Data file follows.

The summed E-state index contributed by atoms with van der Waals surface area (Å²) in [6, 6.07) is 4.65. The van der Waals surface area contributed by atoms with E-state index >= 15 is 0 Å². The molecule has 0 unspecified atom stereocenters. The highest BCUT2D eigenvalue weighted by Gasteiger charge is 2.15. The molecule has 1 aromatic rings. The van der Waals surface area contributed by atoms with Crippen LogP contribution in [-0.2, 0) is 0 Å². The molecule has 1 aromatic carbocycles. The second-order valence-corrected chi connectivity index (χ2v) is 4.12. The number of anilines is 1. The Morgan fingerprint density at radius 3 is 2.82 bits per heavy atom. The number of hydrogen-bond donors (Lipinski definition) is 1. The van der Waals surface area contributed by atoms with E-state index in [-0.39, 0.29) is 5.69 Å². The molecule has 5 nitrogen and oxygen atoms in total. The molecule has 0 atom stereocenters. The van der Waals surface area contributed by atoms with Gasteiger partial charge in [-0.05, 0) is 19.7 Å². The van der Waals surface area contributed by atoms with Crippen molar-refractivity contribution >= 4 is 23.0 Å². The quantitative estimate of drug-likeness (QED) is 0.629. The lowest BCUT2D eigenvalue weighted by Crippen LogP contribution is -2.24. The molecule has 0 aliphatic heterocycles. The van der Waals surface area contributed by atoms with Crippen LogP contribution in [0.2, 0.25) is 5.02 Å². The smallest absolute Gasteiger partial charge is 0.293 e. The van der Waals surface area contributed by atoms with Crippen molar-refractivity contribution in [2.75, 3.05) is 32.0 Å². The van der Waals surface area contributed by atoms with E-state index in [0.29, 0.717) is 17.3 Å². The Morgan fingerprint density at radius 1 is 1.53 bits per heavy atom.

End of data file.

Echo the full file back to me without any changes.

The summed E-state index contributed by atoms with van der Waals surface area (Å²) in [6, 6.07) is 4.65. The van der Waals surface area contributed by atoms with E-state index >= 15 is 0 Å². The molecule has 0 unspecified atom stereocenters. The highest BCUT2D eigenvalue weighted by Gasteiger charge is 2.15. The molecule has 1 aromatic rings. The van der Waals surface area contributed by atoms with Crippen LogP contribution in [-0.2, 0) is 0 Å². The molecule has 1 aromatic carbocycles. The second-order valence-corrected chi connectivity index (χ2v) is 4.12. The number of anilines is 1. The Morgan fingerprint density at radius 3 is 2.82 bits per heavy atom. The number of hydrogen-bond donors (Lipinski definition) is 1. The van der Waals surface area contributed by atoms with E-state index in [-0.39, 0.29) is 5.69 Å². The molecule has 5 nitrogen and oxygen atoms in total. The molecule has 0 atom stereocenters. The van der Waals surface area contributed by atoms with Gasteiger partial charge in [-0.05, 0) is 19.7 Å². The van der Waals surface area contributed by atoms with Crippen molar-refractivity contribution >= 4 is 23.0 Å². The quantitative estimate of drug-likeness (QED) is 0.629. The lowest BCUT2D eigenvalue weighted by Crippen LogP contribution is -2.24. The molecule has 0 aliphatic heterocycles. The van der Waals surface area contributed by atoms with Crippen LogP contribution in [0.2, 0.25) is 5.02 Å². The smallest absolute Gasteiger partial charge is 0.293 e. The van der Waals surface area contributed by atoms with Crippen molar-refractivity contribution in [2.75, 3.05) is 32.0 Å². The van der Waals surface area contributed by atoms with E-state index in [0.29, 0.717) is 17.3 Å². The Morgan fingerprint density at radius 1 is 1.53 bits per heavy atom.